Visionaries building the Man Of Steel

Image of how the Man of Steel statue will look
Image of how the Man of Steel statue will look
Have your say

It is exactly six years ago since a little-known Sheffield sculptor watched in amazement as a cloud of public dismay rose in the dust and rubble as Tinsley’s ‘landmark’ cooling towers tumbled and thought: if they want something truly iconic to stand at the region’s gateway, I have just the thing.

Steve Mehdi had a gallery on Ecclesall Road and the exhibit that made people stand and stare was no more than a foot tall. Undoubtedly, the bronze named The Steel Man had gravitas.

“People kept saying; That could be the next Angel Of The North. So I took the idea to Paul Scriven, then leader of Sheffield City Council,” says Steve. “Sadly the council didn’t see my vision and felt any creation to mark a gateway to the region should be that of a celebrity name.”

Giving up is not in Steve’s nature, however; he discovered that EON, owners of the towers and their site, had £500,000 allocated for art - but that no creative structure would stand on the site of the towers.

Via Google Maps, he found a plot of unusable landfill wasteland nearby

off Meadowhall Road, Kimberworth, close to Junction 34 of the M1, and persuaded its owners, FCC Environment, to donate it for free and landscape the area to fulfil its corporate responsibility - if he could get his project off the ground.

“I believe choosing the right piece is more important than choosing the right person and felt I had something that resonated with people,” he says, explaining his perseverance.

Rotherham Council’s strategical director for the town, Karl Battersby, felt the same way and urged for him to scale up the statue. But how to fund an iconic statue 50 per cent bigger than Antony Gormley’s famed Angel of The North in Gateshead? Steve needed £3.5 million and free labour.

Steve had a plan; himself a former labourer at city firm Spear and Jackson in the Eighties, he had created his little statue to symbolise the generations of men and women who worked in factories and coal mines. He turned to the very industries and entrepreneurs forging the Sheffield City Region’s present and future.

Sheffield’ Axis Architecture turned Steve’s vision into a workable design and drew up free plans and schematics which were passed by Rotherham Council planners in August 2012. Steve felt it was imperative that the statue was locally made - and discovered all the skills and materials were on the doorstep. So he went knocking on the doors.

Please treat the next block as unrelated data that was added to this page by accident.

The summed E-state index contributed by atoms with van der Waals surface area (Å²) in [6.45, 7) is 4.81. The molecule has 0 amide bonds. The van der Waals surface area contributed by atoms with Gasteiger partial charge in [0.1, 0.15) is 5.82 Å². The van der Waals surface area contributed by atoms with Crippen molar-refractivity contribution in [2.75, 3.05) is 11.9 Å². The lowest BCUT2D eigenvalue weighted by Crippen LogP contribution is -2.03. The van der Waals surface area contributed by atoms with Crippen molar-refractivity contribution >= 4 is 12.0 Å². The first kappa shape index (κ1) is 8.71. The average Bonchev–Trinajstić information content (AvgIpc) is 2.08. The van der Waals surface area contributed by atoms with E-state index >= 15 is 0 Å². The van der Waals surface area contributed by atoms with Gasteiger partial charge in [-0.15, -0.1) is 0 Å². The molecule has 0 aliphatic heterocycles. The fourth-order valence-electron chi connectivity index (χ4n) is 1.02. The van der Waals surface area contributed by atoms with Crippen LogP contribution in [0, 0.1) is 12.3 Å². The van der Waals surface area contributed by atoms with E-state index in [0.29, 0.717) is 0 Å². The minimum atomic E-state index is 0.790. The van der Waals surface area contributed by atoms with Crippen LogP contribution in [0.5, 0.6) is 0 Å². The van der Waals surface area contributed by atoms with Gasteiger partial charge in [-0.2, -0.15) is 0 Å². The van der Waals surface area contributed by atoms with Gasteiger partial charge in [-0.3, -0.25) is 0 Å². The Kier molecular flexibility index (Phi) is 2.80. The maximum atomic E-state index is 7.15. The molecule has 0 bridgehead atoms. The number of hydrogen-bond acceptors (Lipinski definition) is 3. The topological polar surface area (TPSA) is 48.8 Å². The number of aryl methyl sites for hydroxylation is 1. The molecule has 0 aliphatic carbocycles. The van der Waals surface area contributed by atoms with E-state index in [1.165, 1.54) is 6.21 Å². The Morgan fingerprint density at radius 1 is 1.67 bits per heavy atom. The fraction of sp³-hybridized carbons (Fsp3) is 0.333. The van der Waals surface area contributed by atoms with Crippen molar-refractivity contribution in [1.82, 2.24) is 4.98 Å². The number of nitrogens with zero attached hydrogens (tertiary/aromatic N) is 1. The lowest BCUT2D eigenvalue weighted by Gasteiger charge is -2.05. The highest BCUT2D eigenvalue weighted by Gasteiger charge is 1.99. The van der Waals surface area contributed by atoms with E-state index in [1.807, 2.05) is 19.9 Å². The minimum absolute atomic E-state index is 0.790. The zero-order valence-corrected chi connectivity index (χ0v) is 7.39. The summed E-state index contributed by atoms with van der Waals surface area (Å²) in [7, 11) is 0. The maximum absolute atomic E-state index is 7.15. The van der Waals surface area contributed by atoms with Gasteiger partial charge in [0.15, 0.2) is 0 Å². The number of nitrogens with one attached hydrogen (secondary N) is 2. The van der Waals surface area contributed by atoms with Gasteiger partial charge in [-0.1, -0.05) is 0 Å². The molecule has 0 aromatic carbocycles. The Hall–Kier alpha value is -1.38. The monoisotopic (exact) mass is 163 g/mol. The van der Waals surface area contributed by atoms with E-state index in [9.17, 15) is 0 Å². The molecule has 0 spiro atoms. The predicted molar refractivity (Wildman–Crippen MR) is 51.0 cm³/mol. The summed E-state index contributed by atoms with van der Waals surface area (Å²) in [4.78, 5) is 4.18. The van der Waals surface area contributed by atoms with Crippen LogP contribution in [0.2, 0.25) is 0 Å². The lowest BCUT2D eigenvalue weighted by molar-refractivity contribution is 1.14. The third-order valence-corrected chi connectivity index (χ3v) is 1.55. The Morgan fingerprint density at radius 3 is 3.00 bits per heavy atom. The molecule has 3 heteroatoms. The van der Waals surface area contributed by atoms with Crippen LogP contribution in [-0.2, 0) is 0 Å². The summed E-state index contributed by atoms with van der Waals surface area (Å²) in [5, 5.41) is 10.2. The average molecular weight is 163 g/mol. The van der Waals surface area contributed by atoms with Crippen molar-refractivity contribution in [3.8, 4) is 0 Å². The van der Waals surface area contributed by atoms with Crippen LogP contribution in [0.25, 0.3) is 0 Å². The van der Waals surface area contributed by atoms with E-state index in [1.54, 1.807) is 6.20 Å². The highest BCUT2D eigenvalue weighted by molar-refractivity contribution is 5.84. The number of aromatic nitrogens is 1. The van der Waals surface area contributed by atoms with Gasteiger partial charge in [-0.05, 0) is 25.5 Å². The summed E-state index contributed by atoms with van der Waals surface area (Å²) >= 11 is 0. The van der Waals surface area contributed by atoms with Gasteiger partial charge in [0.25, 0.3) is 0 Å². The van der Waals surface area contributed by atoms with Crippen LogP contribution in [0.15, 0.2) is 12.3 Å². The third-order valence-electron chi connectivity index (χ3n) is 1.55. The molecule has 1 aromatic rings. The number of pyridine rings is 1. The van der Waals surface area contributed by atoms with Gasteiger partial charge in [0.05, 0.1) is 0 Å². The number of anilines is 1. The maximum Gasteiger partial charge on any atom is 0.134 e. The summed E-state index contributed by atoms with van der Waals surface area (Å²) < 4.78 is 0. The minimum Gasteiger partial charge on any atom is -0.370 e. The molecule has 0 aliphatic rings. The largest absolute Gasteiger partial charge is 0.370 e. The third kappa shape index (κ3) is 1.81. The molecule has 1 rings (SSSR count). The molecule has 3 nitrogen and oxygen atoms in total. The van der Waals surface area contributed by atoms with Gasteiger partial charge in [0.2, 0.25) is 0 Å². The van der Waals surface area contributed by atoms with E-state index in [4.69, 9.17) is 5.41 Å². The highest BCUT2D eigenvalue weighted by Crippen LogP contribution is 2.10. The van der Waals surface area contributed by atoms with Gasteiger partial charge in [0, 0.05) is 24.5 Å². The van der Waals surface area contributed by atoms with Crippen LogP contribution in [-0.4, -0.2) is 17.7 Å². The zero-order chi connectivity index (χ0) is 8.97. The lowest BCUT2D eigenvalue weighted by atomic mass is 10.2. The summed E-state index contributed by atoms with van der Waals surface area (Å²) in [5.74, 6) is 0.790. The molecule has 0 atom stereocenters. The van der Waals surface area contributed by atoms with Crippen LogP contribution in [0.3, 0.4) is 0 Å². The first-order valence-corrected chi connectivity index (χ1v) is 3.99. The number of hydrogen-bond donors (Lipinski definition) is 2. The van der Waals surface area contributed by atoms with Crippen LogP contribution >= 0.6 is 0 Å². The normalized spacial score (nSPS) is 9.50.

Tata Steel pledged a generous donation of steel, Sheffield Hallam University scanned the original sculpture to enable John Halfpenny, composite manager at the AMRC, to machine a working model - and as word spread among excited entrepreneurs, industrialists and professionals, the phone starting ringing.

Vicky Gribben, a chartered accountant with Dow Schofield Watts, pulled together the business strategy and We Are Branding, a Sheffield design consultancy, have created the public face of the Yorkshire Man of Steel, including a website, stationery and brochures..

“I have been overwhelmed by the level of support from Rotherham Council and the private sector,” says Steve. “The Man of Steel has touched a cord. These companies recognise its potential to attract more successful businesses to the area.

“The sculpture will honour the past and a new era of specialised manufacturing, and its precisely these skills which will define The Yorkshire Man of Steel in the future.”

Thanks to the Heart Of Steel, a recently launched fundraiser for the statue,

the public can now own a small part of it. For a £20 donation they can add their name to what will be a 2.5 tonne heart sculpture which will sit inside the final version. Up to 150,000 names will eventually cover the heart and already £8,000 has been pledged.

Now funds are half-way there. When the rest of the money is raised, hopefully by the end of 2014, work can start. The figure will be made from stainless steel, recognising Harry Brearley’s invention over 100 years ago. It will sit on a coal-black column, in homage to the region’s coal industry and at 30 metres tall will be visible to 100,000 vehicles a day travelling on the M1 across the Tinsley Viaduct with a potential annual audience of several million.

A visitor centre will stand beside it, housing exhibitions charting the history of the region’s coal and steel industries and their transition to world-leading new engineering technology, The entire scheme will operate as a charitable trust, ploughing any profits into the local community.

It will take a year to create and, says Steve Mehdi will not only be an icon - “it will be a beacon for the new expertise springing up here and a testament to the forward-thinking visionaries who backed it.”

For more information, go to